Colton Udall is an anomaly, a self-made professional motorcycle racer who lives more than an hour’s drive away from the nearest moto track. The 24 year old from San Clemente is an underlay, which in horse racing terms, means that he is the best value bet for the next 1x champion of Baja. But unlike most of his peers, Udall created his own career single handedly with a hard work ethic and the passion for racing to win. He worked and saved from an early age and created his own racing program. That doesn’t mean that he hasn’t had some help along the way and he recalls 3 different taps on the shoulder he’d gotten over the years that helped him to this point. These opportunities are paying off for a respectful warrior who won’t take anything for granted. In off-road racing, the name Udall is not even a fixture on the map. But all of that is changing. Get ready for Colton.
With repeat wins at the San Felipe 250, Udall again leads the SCORE series over Kendall Norman, this year by a much larger margin. A month later he went 1-1-1 and swept the BIG 6 GP in 29 Palms; He leads the points in that series. He gives notable credit to his Baja teammate Jeff “OX” Kargola, who thrives heavily in FMX and short course truck racing, “He’s working his ass off and is an intense human being. The dude has a lot of skill and he does not like to lose. He surfs big waves over in Hawaii and drops into 20 footers.”
The potential giant awakening in Colton is an indisputable threat to his stable mates at JCR Racing, Kendall Norman and Quinn Cody. The world of off road moto is witnessing one of the most inspiring stories of a kid from the beach who winged it on his own to become a pro, and then was picked up by one the most important racers in the business, his boss Johnny Campbell.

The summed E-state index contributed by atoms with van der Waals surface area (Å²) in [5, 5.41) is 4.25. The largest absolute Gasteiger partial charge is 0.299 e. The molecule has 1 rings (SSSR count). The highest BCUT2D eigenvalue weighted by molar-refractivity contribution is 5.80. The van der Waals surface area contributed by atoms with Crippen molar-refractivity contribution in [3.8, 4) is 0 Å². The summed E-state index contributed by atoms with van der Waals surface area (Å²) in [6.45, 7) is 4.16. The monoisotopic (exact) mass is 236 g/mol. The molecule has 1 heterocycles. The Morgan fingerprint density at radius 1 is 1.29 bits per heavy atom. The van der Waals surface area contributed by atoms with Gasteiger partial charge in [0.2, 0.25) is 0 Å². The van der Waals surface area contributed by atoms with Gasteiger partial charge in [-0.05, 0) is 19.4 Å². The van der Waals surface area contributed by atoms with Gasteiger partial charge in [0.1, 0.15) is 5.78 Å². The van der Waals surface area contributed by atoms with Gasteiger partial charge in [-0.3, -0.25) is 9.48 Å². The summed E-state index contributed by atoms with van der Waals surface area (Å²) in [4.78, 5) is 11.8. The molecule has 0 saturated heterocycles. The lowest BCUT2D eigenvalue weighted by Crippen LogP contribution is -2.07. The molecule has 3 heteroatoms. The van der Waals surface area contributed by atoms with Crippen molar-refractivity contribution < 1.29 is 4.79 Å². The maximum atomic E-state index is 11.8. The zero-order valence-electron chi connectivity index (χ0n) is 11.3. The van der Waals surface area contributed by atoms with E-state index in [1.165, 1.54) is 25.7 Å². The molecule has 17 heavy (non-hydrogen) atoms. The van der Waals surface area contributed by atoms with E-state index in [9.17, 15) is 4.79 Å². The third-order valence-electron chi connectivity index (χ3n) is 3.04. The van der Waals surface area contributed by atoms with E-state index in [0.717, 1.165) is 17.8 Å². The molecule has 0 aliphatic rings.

Colton was only about 8 when his folks put him on an XR75 in the sand of Ocotillo Wells. “They laughed about it later”, recalls Colton, “They didn’t want me crashing in the hard-pack.” He didn’t get many opportunities to ride and racing was never on the table. He would ride recco style only a few times a year. A few years later, Colton’s mom Jaleen married speedway racing icon “Rad” Brad Oxley who was bred to be a motorcycle racer and never wished that on any of his kids, including Colton. Therefore if Udall would get into racing it would be on his own initiative and financing. So, off he went. “Colton was out there on a clapped out 125,” Oxley says, “Its not like most every other kid who gets brought into racing, he did it himself because it was his deal.”
His first after-school job was at San Clemente Cyclery and he was a shop tech from day one. Never much for cycling, he did peddle his way to work after school each day. “Everything I made went straight into motorcycle racing”, he fondly recalls. “I’ve always prided myself at keeping a job, being loyal and doing good work.” Those are traits he shrugs off as being more instinctive less than instilled by some outside influence.
Usually it’s the overzealous parents who roust their kids on Sunday morning to go race but not in Colton’s case. “I’d work late at night prepping and loading the bikes and gear and have to wake Brad up outa bed early Sunday mornings to race Glenn Helen.” It was pretty much standard that Colton was taking the family racing.He recalls qualifying to go for his pro card and driving, by himself, to Sacramento with a borrowed KTM in his van. He says it very matter of factly, “There was no one there for me at the finish (of the LCQ), no one in the pits. I was totally alone up there.”